The US has been using armed drones in the 'War on Terror' since the year 2001. Though they are used in targeted killing, civilian casualties cannot be prevented. This raises legal and ethical questions.
A conceivable scenario: a truck approaches a village near the Pakistani-Afghan border. At the village, the weekly market is being held, attracting people from the entire region. Two men are sitting in the truck. Secret service experts at the American command central affirm that the men are Taliban fighters and that they are carrying a couple hundred kilograms of explosives on their truck. Information from satellite pictures, contacts on the ground, routine movement patterns and pictures taken by the Predator drone circling overhead all conclude that the truck is a moving bomb. It is supposed to explode very soon at the market. There is only one way to stop the bloodbath: to fire the drone's Hellfire rockets at the truck.
Deadly cost-benefit calculation
Between June 2004 and September 2012, employees of the American Central Intelligence Agency (CIA) and the US military opted for a drone attack 344 times - 52 times under President Bush and 292 times under President Barack Obama. The decision is based on a seemingly straight forward cost-benefit calculation: The death of two Taliban insurgents is weighed against the possible death of dozens of civilians in a terrorist attack.
Yet the situations are nearly as never cut and dry as the scenario described above. It is difficult to determine whether or not the drone attack will take civilian lives.
Up to September 2012, between 2,562 and 3,325 people were killed in Pakistan alone in drone attacks. The Bureau for Investigative Journalism, an NGO, estimates that there were between 474 - 881 civilian casualties in those attacks. The large variation in the estimate is due to the fact that US government does not comment on drone attacks. The NGO has to rely on media reports and eyewitness accounts for information.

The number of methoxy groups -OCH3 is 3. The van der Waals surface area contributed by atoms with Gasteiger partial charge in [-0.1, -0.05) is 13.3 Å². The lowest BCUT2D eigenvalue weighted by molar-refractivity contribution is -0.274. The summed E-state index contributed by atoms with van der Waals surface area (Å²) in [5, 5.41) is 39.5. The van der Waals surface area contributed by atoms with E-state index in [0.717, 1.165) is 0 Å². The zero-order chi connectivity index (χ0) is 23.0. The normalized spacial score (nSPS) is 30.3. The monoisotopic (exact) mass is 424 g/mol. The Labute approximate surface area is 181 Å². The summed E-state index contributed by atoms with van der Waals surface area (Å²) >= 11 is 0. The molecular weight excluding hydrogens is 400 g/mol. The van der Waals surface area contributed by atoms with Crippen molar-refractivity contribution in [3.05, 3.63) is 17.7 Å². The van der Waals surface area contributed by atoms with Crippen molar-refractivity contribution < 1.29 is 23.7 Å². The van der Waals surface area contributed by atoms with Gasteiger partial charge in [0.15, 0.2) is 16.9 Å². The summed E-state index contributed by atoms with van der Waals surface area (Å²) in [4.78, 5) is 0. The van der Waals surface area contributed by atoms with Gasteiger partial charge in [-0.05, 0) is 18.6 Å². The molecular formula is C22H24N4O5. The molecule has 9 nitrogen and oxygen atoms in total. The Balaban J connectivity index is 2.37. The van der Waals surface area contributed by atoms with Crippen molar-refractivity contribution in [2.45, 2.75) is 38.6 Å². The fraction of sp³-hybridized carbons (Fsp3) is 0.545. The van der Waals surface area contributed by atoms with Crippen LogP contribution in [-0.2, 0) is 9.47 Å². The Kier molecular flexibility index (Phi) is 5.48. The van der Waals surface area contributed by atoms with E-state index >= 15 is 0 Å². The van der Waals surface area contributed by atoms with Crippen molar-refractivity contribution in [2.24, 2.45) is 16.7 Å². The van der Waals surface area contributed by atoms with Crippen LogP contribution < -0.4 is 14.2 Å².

Increase in drone attacks
The figures show that the number of killings carried out by drone attacks has markedly risen in the past few years. In 2011, the US used drones in Iraq, Afghanistan, Pakistan, Yemen, Somalia, Libya and Mexico to collect information, and kill criminals, terrorists and combatants. At the moment, the White House is considering deploying them to Mali. But it is not only the US, but also Israel, Great Britain and Russia which use armed drones to protect their security interests.
The technological innovation of unmanned aerial vehicles (UAVs) has made them a preferred choice in war strategies in the 21st century. Security expert Armin Krishnan in an essay titled "Gezielte Tötung" (targeted killing) writes that Predator drones have revolutionized the way war is carried out.
Pro and contra
Proponents of targeted killing say drones are favorable in combat because they do not take as many civilian lives as in conventional wars. Krishnan summarizes the pro-argument, writing war becomes more just and moral if it only concentrates on "those responsible."
Those opposed to drones, however, compare targeted killing to extrajudicial and state-sanctioned murder. They challenge the notion that targeted killing takes place in the context of war; the US and Pakistan, for example, are not at war with each other.
That is a crucial point in international law. In the case of war, the victims are combatants, the killing of whom can be justified under laws of war.
But if aggressors and victims are not at war, targeted killing is, technically speaking, illegal. That is, of course, unless the person or people killed posed an immediate danger to others - like a fatal shot fired by police at a hostage taker to save the lives of the hostages.
Incidents like that, however, are not the norm in the drone war in Pakistan, as explained in the report "Living under Drones," written in cooperation by the Stanford Law faculty and the New York School of Law and published in September 2012.
The authors of the report criticize the US government's rigid policy regarding media coverage and say that it makes a comprehensive legal overview of the situation virtually impossible.
"The US is not fulfilling its international legal obligations, namely to create transparency and account for its actions." According to Krishnan, these are the legal problems the use of armed drones poses. "Individuals are sentenced to death without a trial and on secret evidence and in secret proceedings."
Playing into the hands of terrorists
To add to that, critics say that ringleaders are only seldomly killed and civilians, on the other hand, too often.
"Drone attacks have considerably worsened the threat of terrorism in Pakistan. The military effectiveness of targeted killing is highly questionable," according to Krishnan.
So why do countries such as the US continue to use drones?
Krishnan outlined one main argument: under Bush, the US government tended to kidnap terror suspects and take them to Guantanamo or third countries, where they would be held for years - and in some cases, tortured - without a trial. Under President Obama, the US has started, according to Krishnan, to "kill terrorists throughout the world instead of locking them up."